Former Armagh forward Oisin McConville has urged people to stay active during their period of self-isolation.
The 2002 All-Ireland winner, who works as an addiction counsellor, believes that it's important for people to get outdoors, even if it's only for 15 minutes.
McConville, 44, has also called on people to speak up if they are struggling, something which helped change his life after battling a gambling addiction.
"People need to get outdoors for stages during the day," McConville told BBC Sport NI.
"I understand that means different things to different people. If you're lucky enough to live in an isolated area, or in the country, get out and have that walk for 15-20 minutes.
"Exercise will improve how you feel - it will energise you."
Stricter government measures, announced by Prime Minister Boris Johnson on Monday evening in an effort to slow the spread of coronavirus, stated that people should leave home only to exercise once a day, travel to and from work where "absolutely necessary" and shop for essential items such as food and medicine.
McConville, who is currently isolating with his family at their home in Crossmaglen, says it's important for people to not only take time for themselves, but to 'slow it down', something he learned in recovery.
"It's about changing the way you think," he said.
"Sometimes we think about the negatives, or what we can't do, but look at what you can do. That's just basic mental wellbeing.
"It's important to take that time to yourself, whether it's gardening, or power-hosing, or the spring clean. But don't peak too soon - give yourself a bit of room.
"What I've found is with people who have maybe been in addiction and have been through recovery, they're used to slowing things down and I think everyone needs to do that.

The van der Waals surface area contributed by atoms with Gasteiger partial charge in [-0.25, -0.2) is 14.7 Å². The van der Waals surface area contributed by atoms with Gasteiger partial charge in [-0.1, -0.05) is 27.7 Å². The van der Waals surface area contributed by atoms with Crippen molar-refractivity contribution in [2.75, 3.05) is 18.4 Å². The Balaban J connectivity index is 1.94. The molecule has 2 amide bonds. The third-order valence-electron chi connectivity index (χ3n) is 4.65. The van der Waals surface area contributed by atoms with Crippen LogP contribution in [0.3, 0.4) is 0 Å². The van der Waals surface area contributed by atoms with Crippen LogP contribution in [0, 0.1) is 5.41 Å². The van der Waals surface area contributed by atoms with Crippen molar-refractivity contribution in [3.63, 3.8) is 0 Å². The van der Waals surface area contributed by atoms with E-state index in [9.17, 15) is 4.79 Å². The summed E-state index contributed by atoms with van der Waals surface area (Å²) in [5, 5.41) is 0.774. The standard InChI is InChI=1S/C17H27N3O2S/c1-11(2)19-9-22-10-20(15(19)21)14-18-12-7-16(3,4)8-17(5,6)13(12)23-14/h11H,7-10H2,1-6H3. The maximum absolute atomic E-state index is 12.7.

"It's a rat race, life is a rat race. This will slow us all down. Something like this could change us forever.
"When I came towards the end of my gambling and I realised that things needed to change pretty quickly, I went into a treatment centre and started learning about how to slow down, about how to control the negative feelings. Once you do that, you can get a picture of your life and where exactly it's going."
'Sport is sorely missed'
McConville, who stressed the importance of social distancing and listening to the messages from the NHS asking people to stay at home, admits that the absence of sport has made him realise how much it overlaps with life.
"When this first came out, I thought 'jeez, no sport' but then I flipped and thought life is more important. But you realise how the two overlap.
"Anyone with a passing interest in sport will have missed it over the last couple of weeks. I understand it isn't life or death, but it's important in giving young people direction.
"When I hear about gyms or facilities closing down, I think about the pressure that brings and how reliant people are. At this stage, sport is sorely missed. We have two boys here, and we can go and kick the ball about, but they miss the organised training. It's a small price to pay but sport is a massive miss."